Chamber Music Northwest explored the late chamber music of Claude Debussy in a concert that drew a capacity crowd to Kaul Auditorium (Reed College) on Thursday (July 22). The music revealed a bit of Debussy’s mindset, which may have been affected by the events of WWI and the deterioration of his own health due to colon cancer. Each piece had a transitory nature that may have depicted fleeting impressions and feelings or was a reflection on the ephemeral nature of our existence… or maybe a little of both.
David Shifrin, artistic director of CMNW, and pianist Shai Wosner, began the concert with “Premiere Rhapsodie” for Clarinet and Piano, which Debussy wrote in 1909. As a preface to the piece, Shifrin told the audience that he had played this work over twenty times with Andre Watts. That remark might have intimated most pianists, but Wosner didn’t blink an eye and proceeded to support Shifrin with an impeccable accompaniment. Shifrin played the work from memory and used his superior breath control to create all sorts of sounds – from smooth, expansive legatos to fluttery, buttery staccato runs. Overall, this was a pleasant piece that ended by looking forward on a note of hope.
Cellist Sophie Shao teamed up with Wosner to perform the next piece on the program, Debussy’s Sonata for Cello and Piano, which he wrote in 1915. Together, Shao and Wosner interpreted Debussy’s improvisatory style with élan and took us on a journey that covered a changing landscape of moods. Highlights included the eloquent opening of the first movement (“Lent”), the quixotic pizzicato and dance-like moments of the second movement (“Modérément animé”), and the seamless tempo changes in the third movement (“Final: Animé”). Shao, in particular, seemed to know this technically difficult work like the back of her hand and was totally immersed in the music. Wosner, a last minute replacement for an injured André Watts, seemed very comfortable with the piece as well.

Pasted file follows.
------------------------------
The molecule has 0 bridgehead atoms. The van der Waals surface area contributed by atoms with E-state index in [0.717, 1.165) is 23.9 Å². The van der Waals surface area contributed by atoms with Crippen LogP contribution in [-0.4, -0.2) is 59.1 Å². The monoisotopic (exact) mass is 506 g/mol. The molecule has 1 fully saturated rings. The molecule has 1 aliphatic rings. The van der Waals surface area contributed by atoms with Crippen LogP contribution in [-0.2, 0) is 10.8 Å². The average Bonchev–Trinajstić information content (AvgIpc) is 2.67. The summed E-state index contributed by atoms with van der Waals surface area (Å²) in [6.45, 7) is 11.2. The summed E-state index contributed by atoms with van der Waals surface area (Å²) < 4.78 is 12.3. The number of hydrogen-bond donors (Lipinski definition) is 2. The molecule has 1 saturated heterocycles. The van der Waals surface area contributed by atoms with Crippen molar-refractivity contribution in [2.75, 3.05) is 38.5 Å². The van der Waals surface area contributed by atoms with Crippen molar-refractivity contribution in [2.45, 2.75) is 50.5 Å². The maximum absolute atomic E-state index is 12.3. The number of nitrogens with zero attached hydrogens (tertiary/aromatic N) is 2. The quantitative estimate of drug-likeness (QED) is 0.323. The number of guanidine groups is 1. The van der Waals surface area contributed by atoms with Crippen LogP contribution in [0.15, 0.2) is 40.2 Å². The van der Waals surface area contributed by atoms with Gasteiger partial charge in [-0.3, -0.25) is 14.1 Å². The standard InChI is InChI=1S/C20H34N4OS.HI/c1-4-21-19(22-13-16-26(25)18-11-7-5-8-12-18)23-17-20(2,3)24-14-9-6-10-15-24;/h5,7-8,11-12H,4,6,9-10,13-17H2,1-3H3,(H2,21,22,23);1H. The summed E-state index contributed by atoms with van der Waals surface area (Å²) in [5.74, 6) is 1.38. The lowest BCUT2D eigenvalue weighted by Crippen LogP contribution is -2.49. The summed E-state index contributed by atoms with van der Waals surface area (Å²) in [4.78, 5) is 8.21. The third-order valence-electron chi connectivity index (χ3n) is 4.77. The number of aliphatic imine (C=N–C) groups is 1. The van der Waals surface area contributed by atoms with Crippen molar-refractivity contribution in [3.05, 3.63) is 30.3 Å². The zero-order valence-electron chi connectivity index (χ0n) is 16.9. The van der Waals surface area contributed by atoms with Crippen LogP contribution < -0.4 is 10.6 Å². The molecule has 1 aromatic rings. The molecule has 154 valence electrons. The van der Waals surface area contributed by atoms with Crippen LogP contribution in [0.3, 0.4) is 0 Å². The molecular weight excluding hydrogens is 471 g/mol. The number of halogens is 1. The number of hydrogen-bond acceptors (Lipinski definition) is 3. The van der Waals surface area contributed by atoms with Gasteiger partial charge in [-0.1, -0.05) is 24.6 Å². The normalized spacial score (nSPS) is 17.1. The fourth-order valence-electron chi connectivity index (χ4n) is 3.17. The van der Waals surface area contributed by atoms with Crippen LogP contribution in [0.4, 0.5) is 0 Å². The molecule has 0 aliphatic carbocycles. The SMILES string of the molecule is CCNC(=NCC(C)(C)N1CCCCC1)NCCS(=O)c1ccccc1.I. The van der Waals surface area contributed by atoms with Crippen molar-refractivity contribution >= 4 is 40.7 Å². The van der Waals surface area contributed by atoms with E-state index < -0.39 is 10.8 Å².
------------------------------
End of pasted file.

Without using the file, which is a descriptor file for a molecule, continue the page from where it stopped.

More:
Debussy finished his Sonata for Violin and Piano in 1917, and it became his final composition, because he died the following year. Although it is regarded as a short work, this sonata covers a lot of ground, and its episodic nature was given the full treatment by violinist Carmit Zori and pianist Wosner. I loved the Zori’s ardent and emotive playing, and she handled the virtuosic finale with panache. The singing tone of Zori’s violin was matched by Wosner, who could impressively change dynamics on a dime.
After intermission, Tara Helen O’Connor played “Syrinx” for Unaccompanied Flute. Debussy wrote this piece in 1912. The title was imposed in 1927 upon the publication of the piece and refers to an ancient Greek story in which the nymph Syrinx escaped Pan by being transformed into a reed by her sisters. Of course, Pan takes the reed and fashions a flute from it.
In the hands of O’Connor, the ephemeral qualities of Debussy’s “Syrinx” came to the forefront. The many arresting sounds – some of which flitted here and there, others of which evoked someone in distress – that I would’ve enjoyed hearing this short piece a second time.
The final piece on the program was the Sonata for Flute, Viola, and Harp, which was written by Debussy in 1916. O’Connor was joined in the performance of this work by violist Toby Appel and harpist Heidi Lehwalder. Lehwalder, by the way, was the first recipient of the Avery Fisher Career Grant and teaches on the music faculty of the University of Washington in Seattle.
The trio gave Debussy’s Sonata a wonderful performance, but the music is not easy to grasp. Like the other works in the program, this sonata had harmonic twists and turns. The music seemed very episodic with no particular destination in mind. The tempo did pick up dramatically at the end with a passage that reminded me of a snowball rolling downhill, gathering in size before it stops.